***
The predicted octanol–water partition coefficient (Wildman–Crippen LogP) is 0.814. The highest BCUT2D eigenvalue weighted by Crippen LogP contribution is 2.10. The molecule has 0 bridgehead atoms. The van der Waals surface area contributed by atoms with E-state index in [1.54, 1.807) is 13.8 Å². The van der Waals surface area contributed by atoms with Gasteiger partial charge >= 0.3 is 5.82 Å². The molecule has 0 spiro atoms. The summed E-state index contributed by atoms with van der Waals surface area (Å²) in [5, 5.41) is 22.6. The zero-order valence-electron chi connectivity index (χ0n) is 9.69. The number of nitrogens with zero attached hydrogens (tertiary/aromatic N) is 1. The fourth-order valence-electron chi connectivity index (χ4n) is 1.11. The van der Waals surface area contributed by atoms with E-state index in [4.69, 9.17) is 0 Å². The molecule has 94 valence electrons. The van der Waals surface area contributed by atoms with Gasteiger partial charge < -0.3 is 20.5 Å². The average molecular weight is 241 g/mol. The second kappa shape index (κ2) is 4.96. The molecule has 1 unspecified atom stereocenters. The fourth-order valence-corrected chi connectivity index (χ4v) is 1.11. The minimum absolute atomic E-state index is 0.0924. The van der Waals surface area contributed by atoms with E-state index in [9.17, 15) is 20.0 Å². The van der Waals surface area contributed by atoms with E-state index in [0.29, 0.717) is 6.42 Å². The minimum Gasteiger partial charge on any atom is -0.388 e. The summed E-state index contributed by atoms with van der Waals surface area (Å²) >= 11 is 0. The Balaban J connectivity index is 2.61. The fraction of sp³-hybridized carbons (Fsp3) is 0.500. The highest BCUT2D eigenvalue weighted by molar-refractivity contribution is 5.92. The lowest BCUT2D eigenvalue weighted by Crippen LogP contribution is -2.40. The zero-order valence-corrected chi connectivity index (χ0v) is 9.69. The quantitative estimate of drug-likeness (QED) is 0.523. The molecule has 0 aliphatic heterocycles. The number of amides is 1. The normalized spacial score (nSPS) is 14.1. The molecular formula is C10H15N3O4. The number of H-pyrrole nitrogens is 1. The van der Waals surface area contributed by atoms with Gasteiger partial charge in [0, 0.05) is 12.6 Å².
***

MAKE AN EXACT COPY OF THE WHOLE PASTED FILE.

The predicted octanol–water partition coefficient (Wildman–Crippen LogP) is 0.814. The highest BCUT2D eigenvalue weighted by Crippen LogP contribution is 2.10. The molecule has 0 bridgehead atoms. The van der Waals surface area contributed by atoms with E-state index in [1.54, 1.807) is 13.8 Å². The van der Waals surface area contributed by atoms with Gasteiger partial charge >= 0.3 is 5.82 Å². The molecule has 0 spiro atoms. The summed E-state index contributed by atoms with van der Waals surface area (Å²) in [5, 5.41) is 22.6. The zero-order valence-electron chi connectivity index (χ0n) is 9.69. The number of nitrogens with zero attached hydrogens (tertiary/aromatic N) is 1. The fourth-order valence-electron chi connectivity index (χ4n) is 1.11. The van der Waals surface area contributed by atoms with E-state index in [4.69, 9.17) is 0 Å². The molecule has 94 valence electrons. The van der Waals surface area contributed by atoms with Gasteiger partial charge < -0.3 is 20.5 Å². The average molecular weight is 241 g/mol. The second kappa shape index (κ2) is 4.96. The molecule has 1 unspecified atom stereocenters. The fourth-order valence-corrected chi connectivity index (χ4v) is 1.11. The minimum absolute atomic E-state index is 0.0924. The van der Waals surface area contributed by atoms with E-state index in [9.17, 15) is 20.0 Å². The van der Waals surface area contributed by atoms with E-state index in [0.29, 0.717) is 6.42 Å². The minimum Gasteiger partial charge on any atom is -0.388 e. The summed E-state index contributed by atoms with van der Waals surface area (Å²) >= 11 is 0. The Balaban J connectivity index is 2.61. The fraction of sp³-hybridized carbons (Fsp3) is 0.500. The highest BCUT2D eigenvalue weighted by molar-refractivity contribution is 5.92. The lowest BCUT2D eigenvalue weighted by Crippen LogP contribution is -2.40. The zero-order valence-corrected chi connectivity index (χ0v) is 9.69. The quantitative estimate of drug-likeness (QED) is 0.523. The molecule has 0 aliphatic heterocycles. The number of amides is 1. The normalized spacial score (nSPS) is 14.1. The molecular formula is C10H15N3O4. The number of H-pyrrole nitrogens is 1. The van der Waals surface area contributed by atoms with Gasteiger partial charge in [0, 0.05) is 12.6 Å².